Uttarakhand to urge Centre to phase out stringent forest laws
The Uttarakhand government will urge the Centre to make its forest laws less stringent so that it becomes easier for the locals to earn their forest-based livelihood, which would also prompt them to voluntarily conserve the green coverdehradun Updated: Apr 04, 2017 19:08 IST
The Uttarakhand government will urge the Centre to make its forest laws less stringent so that it becomes easier for the locals to earn their forest-based livelihood, which would also prompt them to voluntarily conserve the green cover.
“We will soon put up a proposal before the central government to phase out, or, make less stringent all its harsh forest laws so that the forest-dependent people in this state face no difficulty in earning their livelihood,” state forest and wildlife minister Harak Singh Rawat told HT on Tuesday.
He said the stringent forest rules enacted by the Centre, such as the Forest (Conservation) Act, had proved to be a bane for the locals. “Such harsh laws have literally robbed people of their traditional rights over forests, which has driven them to desperation” Rawat said. “As a result, they have turned apathetic towards forests which they once willingly conserved.”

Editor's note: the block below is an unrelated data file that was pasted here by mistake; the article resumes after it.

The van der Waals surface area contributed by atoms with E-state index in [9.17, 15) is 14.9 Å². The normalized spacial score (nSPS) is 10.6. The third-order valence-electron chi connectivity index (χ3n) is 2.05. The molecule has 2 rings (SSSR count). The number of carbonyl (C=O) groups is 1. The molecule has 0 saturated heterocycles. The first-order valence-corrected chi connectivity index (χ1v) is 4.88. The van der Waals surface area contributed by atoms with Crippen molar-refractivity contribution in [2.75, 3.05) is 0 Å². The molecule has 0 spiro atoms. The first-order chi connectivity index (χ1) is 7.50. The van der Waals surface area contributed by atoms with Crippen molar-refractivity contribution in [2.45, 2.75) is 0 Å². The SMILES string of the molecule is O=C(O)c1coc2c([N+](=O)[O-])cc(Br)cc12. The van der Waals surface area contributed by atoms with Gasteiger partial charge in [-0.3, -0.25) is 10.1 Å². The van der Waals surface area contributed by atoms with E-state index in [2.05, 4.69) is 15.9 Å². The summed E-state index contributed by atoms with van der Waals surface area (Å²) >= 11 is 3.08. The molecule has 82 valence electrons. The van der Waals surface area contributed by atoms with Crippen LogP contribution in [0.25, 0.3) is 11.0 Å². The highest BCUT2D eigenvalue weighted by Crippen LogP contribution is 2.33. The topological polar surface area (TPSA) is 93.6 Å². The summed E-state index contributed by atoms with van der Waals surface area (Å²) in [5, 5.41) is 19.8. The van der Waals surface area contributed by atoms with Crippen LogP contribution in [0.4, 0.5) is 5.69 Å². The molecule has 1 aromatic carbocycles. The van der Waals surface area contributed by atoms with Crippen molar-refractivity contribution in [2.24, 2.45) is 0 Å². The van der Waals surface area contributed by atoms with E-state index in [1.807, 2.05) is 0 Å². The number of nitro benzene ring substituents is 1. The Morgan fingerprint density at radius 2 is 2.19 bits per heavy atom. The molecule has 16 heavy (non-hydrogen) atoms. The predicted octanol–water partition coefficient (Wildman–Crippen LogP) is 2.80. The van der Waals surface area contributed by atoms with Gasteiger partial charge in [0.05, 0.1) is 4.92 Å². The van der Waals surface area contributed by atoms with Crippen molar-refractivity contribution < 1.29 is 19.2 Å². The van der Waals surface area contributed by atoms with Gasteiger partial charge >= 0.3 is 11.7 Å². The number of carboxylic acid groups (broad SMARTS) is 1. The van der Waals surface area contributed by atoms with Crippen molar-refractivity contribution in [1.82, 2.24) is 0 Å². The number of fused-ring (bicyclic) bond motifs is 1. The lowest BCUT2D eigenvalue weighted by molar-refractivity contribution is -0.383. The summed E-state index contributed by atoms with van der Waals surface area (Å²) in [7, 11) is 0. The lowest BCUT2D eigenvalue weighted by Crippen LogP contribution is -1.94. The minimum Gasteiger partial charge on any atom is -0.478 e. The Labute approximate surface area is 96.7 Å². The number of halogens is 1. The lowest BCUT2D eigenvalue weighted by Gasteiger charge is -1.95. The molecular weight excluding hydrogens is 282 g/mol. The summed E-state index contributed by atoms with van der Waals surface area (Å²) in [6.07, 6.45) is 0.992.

Rawat hoped that the Centre would pay heed to the state government’s request. “I am confident about that because Prime Minister Narendra Modi has repeatedly spoken about the need to phase out all obsolete laws.”
The minister said the state government has also plans to replace obsolete forest laws with people-friendly rules.
Rawat said that the state government would urge the Centre to restore the traditional legal rights the panchayats had over forests decades ago. “We will urge them (Centre) to introduce such a provision like this in the panchayat laws so that the rights and concessions over forests the communities had once enjoyed are restored.”
Such rights and concessions had developed a sense of ownership for forests. “There was a time when all families in rural areas were allowed to fell at least three trees each so that they could use the timber to build their houses,” Rawat said. “No wonder the people would zealously guard the forests.” They would rush to douse fires once they broke out in forests.
“The people have now turned indifferent to forest fires,” he said. “This sense of alienation set in after 1980 when the Centre enforced a stringent forest law like the Forest (Conservation) Act.”